On if there is a conflict between certain map criteria and maps that don’t unduly favor one party, Niven said he doesn’t see a separation between the two.

“They compliment each other and create a bottom line,” he said. “It’s right there in the constitution.”

As the Ohio Redistricting Commission meets today, Thursday, facing an Ohio Supreme Court deadline of Saturday for new Ohio House and Senate maps, Niven said he is hoping for a couple things.

“What I would hope to see are things that clearly didn’t happen the first time. One would be the commissioners actually work together. It’s clear from what (Ohio Secretary of State Frank) LaRose said, and what (Ohio Gov. Mike) DeWine said, the Republicans even locked each other out of the process, which is really an extraordinary thing about how this was done.”

The second thing he’s hoping to see, Niven said, is commissioners starting with the goal of constitutional and fair maps and drawing districts to that goal, instead of drawing unconstitutional maps and retroactively trying to justify them.

“Part of what this really hinges on — and it’s true at the national level, and it’s true in Ohio — all the rules in the world, all the principles in the world, all the constitutions in the world, ultimately depend on people,” he said. “We saw that in the first iteration. We had absolutely crystal clear rules passed by an overwhelming majority of Ohioans, and five members of the commission acted like nothing had changed.”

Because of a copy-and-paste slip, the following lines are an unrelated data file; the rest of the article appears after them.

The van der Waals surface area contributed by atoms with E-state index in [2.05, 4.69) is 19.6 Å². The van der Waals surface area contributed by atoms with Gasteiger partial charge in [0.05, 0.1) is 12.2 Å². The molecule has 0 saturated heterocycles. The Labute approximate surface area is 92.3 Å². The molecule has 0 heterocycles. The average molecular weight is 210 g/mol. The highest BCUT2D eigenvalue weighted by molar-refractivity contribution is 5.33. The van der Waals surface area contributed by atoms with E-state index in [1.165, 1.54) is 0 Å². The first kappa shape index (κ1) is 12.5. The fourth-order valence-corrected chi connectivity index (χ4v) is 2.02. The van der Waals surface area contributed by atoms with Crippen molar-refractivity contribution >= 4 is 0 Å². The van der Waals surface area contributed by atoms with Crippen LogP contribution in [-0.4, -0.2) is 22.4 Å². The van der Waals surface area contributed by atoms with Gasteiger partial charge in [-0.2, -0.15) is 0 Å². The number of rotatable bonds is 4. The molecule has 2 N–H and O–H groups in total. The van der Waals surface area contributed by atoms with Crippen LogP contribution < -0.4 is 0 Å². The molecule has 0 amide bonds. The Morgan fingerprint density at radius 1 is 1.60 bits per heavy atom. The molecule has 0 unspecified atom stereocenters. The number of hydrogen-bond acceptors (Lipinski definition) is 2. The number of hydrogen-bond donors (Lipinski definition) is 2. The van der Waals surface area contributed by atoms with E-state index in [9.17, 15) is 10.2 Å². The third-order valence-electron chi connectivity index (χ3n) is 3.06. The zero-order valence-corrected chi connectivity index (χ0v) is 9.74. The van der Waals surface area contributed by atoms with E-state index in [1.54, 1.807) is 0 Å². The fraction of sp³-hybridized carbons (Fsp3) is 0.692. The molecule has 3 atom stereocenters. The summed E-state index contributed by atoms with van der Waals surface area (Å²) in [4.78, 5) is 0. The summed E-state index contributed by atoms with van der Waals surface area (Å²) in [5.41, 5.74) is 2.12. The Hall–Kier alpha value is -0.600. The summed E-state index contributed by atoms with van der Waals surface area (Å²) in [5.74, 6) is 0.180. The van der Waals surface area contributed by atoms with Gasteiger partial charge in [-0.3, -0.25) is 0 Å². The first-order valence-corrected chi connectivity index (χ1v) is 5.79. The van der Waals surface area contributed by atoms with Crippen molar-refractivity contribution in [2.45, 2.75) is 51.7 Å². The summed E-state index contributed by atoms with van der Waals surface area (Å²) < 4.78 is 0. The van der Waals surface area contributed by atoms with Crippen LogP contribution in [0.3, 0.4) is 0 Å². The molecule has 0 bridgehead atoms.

Niven was struck by Gov. DeWine’s remarks after the first meeting of the Ohio Redistricting Commission Tuesday where he said ORC members would look to follow the constitution and work together.

“It’s just really striking to come out and say, ‘This time we’re going to follow the constitution and work together,’ when you’re on a redistricting commission created by the constitution that requires working together,” he said.

With Ohio Republicans holding all the cards still after failing to push through unconstitutional maps, the question now becomes whether they will have the political courage to make their own party members run in competitive elections — and endure temper-tantrum backlash from those members —in order to uphold the Ohio Constitution and enact the will of Ohio voters with fair districts. Or will they claim that’s somehow just impossible?

“Even though there are rules and processes, ultimately this is a human question,” as Niven put it. “It comes down to the humans involved.”



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David DeWitt
David DeWitt

OCJ Editor-in-Chief David DeWitt has more than 15 years experience covering Ohio government, politics and policy, including education, health care, crime and courts, poverty, state and local government, business, labor, energy, environment, and social issues. He has worked for the National Journal, The New York Observer, The Athens NEWS, and He holds a bachelor’s degree from Ohio University’s E.W. Scripps School of Journalism and is a board member of the E.W. Scripps Society of Alumni and Friends. He can be found on Twitter @DC_DeWitt.